Marine insurers cancel ‘spoofing’ Iran-linked ships
Although much attention has been paid to crude and product tankers engaged in subterfuge shipping practices for US-sanctioned Iranian cargoes, LPG cargoes have been largely going under the radar
Intervention by a New York-based non-governmental organisation has been followed by action from insurers removing some Iran-linked vessels from their books
UNITED Against Nuclear Iran has detailed to three marine insurance providers how vessels they cover are using two transponders to obfuscate their location while they load Iranian fuel oil, liquefied petroleum gas, gasoil, crude, and condensate.
The New York-based non-government organisation has written to the protection and indemnity providers between December 2020 and August 2021 about 11 tankers involved in deceptive practices.
“Some vessels are carrying two Automatic Identification System transponders on board,” UANI wrote in letters to West of England P&I, American Club and Skuld. “One AIS transponder is turned on as the vessel sails towards the United Arab Emirates, Oman or Iraq. Once the vessel reaches these waters, it is turned off, and the second transponder is turned on.
“The second transponder locks in a GPS position to appear that the vessel is anchored in the UAE, Oman, or Iraq, while the vessel is then at liberty to proceed to Iran.”
Since the UANI correspondence, six of the ships have been removed from the marine insurers.
But two crude tankers and three LPG carriers remain entered.
The American Club no longer provides cover for the Panama-flagged, 2001-built, 68,467 dwt product tanker Berenice Pride (IMO: 9216559), its database shows.
But three LPG carriers — Ganesha (IMO: 8519966), which was formerly known as Artemis, Fortuna (IMO: 9113379), and Venus 7 (IMO: 9007386) — remain entered with The American Club as of October 4.
UANI wrote twice to the company’s chief legal officer, in January and April, about the vessels.
The American Club has been approached for comment.
While much attention has been paid to crude and product tankers engaged in subterfuge shipping practices for US-sanctioned Iranian cargoes, LPG cargoes have been largely going under the radar.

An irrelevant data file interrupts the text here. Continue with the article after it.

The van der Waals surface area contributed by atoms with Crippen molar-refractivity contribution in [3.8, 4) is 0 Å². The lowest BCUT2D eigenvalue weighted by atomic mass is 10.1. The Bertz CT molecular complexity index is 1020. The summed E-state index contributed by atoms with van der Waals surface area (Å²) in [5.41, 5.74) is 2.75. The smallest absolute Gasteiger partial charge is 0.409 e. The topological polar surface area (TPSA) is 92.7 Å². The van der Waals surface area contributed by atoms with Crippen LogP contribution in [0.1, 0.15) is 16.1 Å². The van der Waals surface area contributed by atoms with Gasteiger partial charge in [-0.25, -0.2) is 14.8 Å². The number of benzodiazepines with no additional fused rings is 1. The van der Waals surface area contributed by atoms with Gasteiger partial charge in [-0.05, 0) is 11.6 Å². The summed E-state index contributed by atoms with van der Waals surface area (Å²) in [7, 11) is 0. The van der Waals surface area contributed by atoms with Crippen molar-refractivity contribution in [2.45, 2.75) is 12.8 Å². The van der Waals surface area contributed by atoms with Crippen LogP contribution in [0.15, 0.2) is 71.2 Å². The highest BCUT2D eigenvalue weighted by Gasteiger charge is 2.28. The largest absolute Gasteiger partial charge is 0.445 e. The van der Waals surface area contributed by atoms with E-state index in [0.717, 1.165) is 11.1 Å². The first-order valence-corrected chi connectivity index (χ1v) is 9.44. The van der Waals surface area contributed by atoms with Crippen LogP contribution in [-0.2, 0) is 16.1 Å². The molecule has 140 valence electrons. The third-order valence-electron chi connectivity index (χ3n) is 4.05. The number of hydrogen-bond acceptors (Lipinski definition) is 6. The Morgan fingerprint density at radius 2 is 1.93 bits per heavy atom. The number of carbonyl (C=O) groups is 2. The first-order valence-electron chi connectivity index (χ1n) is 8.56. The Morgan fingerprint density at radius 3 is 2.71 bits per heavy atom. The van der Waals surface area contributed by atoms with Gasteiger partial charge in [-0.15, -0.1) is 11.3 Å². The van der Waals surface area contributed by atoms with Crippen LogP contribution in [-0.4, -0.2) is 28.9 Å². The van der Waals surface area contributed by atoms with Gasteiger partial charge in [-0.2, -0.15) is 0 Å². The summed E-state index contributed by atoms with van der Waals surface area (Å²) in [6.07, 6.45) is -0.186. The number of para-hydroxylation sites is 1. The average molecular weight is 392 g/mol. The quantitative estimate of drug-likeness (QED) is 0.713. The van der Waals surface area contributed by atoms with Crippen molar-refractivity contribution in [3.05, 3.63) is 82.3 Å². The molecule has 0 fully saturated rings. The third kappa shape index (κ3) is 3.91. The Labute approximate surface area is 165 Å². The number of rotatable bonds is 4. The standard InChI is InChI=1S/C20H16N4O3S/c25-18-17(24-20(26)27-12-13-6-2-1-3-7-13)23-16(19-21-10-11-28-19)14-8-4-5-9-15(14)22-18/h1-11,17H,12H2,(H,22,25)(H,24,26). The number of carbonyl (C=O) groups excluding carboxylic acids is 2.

Most LPG cargoes are destined for China, which along with Syria, is the main destination for Iranian-loaded crude and condensate.
They are part of a fleet of 180 vessels tracked shipping US-sanctioned Venezuelan and Iranian energy-related commodities without penalty from US authorities.
Another ship that remained entered, despite the UANI letter-writing campaign, is Hong Kong-flagged Caida Star (IMO: 9240885), a 2002-built, 46,362 dwt product tanker. It remains entered with Oslo-based Skuld, as of October 4, according to its database.
UANI wrote to Skuld about three ships in December, 2020, including the vessel Caida Star, providing a satellite image that purported to show the product tanker undertaking a ship-to-ship transfer with a US-sanctioned, Iran-flagged tanker in November, 2020, and later docked at a loading berth at Assaluyeh.
The Panama-flagged, aframax tankers Martina (IMO: 9254915) and Arina (IMO: 9189952) are no longer showing as entered with Skuld.
The vessel Martina, previously flagged with Malaysia and known as Nadezhda, also loaded a 729,000-barrel crude and condensate cargo via STS north east of Kharg Island, which then sailed to Qingdao, China, UANI said.
UANI said it “strongly suspected” Arina spoofed its location, and said all three tankers had disabled their AIS for periods, a practice identified by the US administration as deceptive and evasive.
West of England P&I continues to insure the Belize-flagged aframax Vergios (IMO: 9187435), which UANI said had been engaged in spooking activity. However, it has removed the vessel Hornet (IMO: 9197844), the vessel Bright Sonia (IMO: 9213296) and Virgo (IMO: 9236250), according to its database.
West P&I and Skuld have been approached for comment.